this ultimate orientation being the fundamental axis of the self the magician
needs to cultivate as an ultimate goal.
The various activities of change or modulations of consciousness the
magician engages in should therefore have as their prime objective the
cultivation of an orbit of activity dramatizing a particular path that is the
individual’s progression through the cosmos, “every man and woman is
star”, Crowley declares, a cosmic entity tracing a path of possibility within
the dynamic tapestry of being and becoming.
6
Within this context, I commence my magical activity from the moment I
begin to wake up from sleep either at night or at any other time of the day. I
understand the moment of waking as a great gift, a magnificent opportunity
to experience a blissfully contemplative state of mind, rich with
inspirational potential less readily accessible in the course of the day, the
activity of the fully awakened mind and body during the day making entry
into such a quiescent state challenging.
I rise slowly from sleep, savouring the zone between full alertness and the
fuzzy indistinctness in which ideas can be mused upon without urgency, a
magical land between the reality beyond the self in which the self is
immersed and the self’s internal universe, contemplating plans for the day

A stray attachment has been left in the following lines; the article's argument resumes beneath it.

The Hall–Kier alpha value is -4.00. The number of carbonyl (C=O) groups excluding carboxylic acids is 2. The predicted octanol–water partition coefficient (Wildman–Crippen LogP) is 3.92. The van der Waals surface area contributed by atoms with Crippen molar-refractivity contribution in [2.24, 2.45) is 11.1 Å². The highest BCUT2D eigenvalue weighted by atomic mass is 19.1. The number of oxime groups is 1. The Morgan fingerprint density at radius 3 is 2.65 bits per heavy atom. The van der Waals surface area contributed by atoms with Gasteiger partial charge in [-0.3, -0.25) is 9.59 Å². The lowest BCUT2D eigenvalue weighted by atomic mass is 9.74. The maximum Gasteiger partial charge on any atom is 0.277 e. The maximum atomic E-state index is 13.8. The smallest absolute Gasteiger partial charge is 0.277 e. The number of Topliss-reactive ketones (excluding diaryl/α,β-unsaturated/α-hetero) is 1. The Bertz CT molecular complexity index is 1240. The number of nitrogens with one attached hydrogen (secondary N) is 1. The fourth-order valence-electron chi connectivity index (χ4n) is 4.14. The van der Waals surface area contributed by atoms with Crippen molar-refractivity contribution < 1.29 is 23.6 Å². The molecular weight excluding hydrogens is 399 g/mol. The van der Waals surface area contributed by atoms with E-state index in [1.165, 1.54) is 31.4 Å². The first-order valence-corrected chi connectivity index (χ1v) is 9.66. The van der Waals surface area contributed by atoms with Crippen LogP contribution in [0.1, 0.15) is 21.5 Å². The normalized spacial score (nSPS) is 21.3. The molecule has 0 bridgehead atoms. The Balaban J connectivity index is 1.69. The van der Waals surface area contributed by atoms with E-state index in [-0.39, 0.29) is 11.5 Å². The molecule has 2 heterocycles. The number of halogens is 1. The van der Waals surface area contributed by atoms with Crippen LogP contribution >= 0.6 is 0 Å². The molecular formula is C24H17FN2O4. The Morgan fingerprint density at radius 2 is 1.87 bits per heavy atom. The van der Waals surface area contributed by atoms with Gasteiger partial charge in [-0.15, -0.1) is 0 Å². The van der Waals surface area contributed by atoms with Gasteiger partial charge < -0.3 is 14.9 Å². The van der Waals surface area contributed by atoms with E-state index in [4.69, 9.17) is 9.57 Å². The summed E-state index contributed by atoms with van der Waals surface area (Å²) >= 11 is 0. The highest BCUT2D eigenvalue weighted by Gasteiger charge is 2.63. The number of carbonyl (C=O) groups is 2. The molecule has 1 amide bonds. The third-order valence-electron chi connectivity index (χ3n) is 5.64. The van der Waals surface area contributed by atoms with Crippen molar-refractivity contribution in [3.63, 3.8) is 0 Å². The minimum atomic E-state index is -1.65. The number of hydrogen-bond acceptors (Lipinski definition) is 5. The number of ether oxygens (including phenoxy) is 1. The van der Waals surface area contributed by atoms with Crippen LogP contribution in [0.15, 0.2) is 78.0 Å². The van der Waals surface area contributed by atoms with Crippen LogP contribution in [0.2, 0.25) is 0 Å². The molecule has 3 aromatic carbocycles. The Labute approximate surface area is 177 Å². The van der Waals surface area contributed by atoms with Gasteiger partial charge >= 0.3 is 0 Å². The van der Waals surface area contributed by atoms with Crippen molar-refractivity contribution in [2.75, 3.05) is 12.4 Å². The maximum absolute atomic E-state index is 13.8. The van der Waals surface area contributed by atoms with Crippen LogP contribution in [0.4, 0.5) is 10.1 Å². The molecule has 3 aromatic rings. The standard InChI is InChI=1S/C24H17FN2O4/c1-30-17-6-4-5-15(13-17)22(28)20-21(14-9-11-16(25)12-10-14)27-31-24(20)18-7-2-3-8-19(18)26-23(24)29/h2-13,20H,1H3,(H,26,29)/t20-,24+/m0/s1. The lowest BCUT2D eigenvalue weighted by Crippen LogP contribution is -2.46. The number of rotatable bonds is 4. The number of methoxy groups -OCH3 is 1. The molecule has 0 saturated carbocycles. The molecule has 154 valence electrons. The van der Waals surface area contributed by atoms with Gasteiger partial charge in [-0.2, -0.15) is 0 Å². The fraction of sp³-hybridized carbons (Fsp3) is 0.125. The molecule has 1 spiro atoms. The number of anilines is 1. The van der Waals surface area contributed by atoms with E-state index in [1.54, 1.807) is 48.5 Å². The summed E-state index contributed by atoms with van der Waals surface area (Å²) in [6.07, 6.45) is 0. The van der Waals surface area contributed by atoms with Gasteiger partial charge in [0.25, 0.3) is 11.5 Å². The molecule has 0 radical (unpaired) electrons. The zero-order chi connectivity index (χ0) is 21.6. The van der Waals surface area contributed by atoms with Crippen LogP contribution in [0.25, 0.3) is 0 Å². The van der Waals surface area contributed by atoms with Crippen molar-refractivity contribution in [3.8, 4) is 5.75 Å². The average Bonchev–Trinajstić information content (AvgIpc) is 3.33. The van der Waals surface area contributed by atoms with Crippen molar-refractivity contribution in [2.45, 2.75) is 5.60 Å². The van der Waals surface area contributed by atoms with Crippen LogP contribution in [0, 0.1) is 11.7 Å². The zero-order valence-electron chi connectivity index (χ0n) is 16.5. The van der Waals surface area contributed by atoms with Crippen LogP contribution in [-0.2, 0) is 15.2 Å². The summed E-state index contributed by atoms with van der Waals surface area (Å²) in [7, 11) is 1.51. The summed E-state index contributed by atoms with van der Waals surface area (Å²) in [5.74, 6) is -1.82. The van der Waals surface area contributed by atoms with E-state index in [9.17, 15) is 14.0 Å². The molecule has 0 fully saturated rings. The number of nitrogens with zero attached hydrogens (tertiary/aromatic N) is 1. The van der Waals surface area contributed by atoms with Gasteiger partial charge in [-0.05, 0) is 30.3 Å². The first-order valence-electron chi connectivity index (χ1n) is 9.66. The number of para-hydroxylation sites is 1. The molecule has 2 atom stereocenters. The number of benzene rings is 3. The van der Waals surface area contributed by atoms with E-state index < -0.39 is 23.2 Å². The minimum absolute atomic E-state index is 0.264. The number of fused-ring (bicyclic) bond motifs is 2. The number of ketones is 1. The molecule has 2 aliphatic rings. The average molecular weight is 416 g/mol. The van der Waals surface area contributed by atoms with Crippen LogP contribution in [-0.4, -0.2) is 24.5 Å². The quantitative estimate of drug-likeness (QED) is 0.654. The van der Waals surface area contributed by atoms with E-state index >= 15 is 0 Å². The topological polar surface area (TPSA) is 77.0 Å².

and beyond as well as the grander configurations of possibility that
constitute the overarching direction of my life as I have been able to
understand it, concluding with a prayer to God for guidance and protection,
an orientation simply identifying the idea of a creator and sustainer of the
cosmos without fixation on any school of thought beyond that basic
conception, my understanding of the idea itself having been enriched by
travels around various ideational and belief systems about ultimate reality.
Entry into and through liminal states is central to the magician’s craft, a
fundamental purpose of his activities as a magician. A foundational liminal
state for me is the state of rising from sleep. I often try to maximise the
value of the contemplative state thus reached by proceeding to do
something inspiring and creative, often writing, making sure I do nothing,
such as talking, that will disturb this quietly potent state. Since I often wake
up quite early, my ideal waking time being between 3 am and 5 am, I am
able to milk this time period significantly before entering into the day’s
activities taking me beyond interaction with myself alone.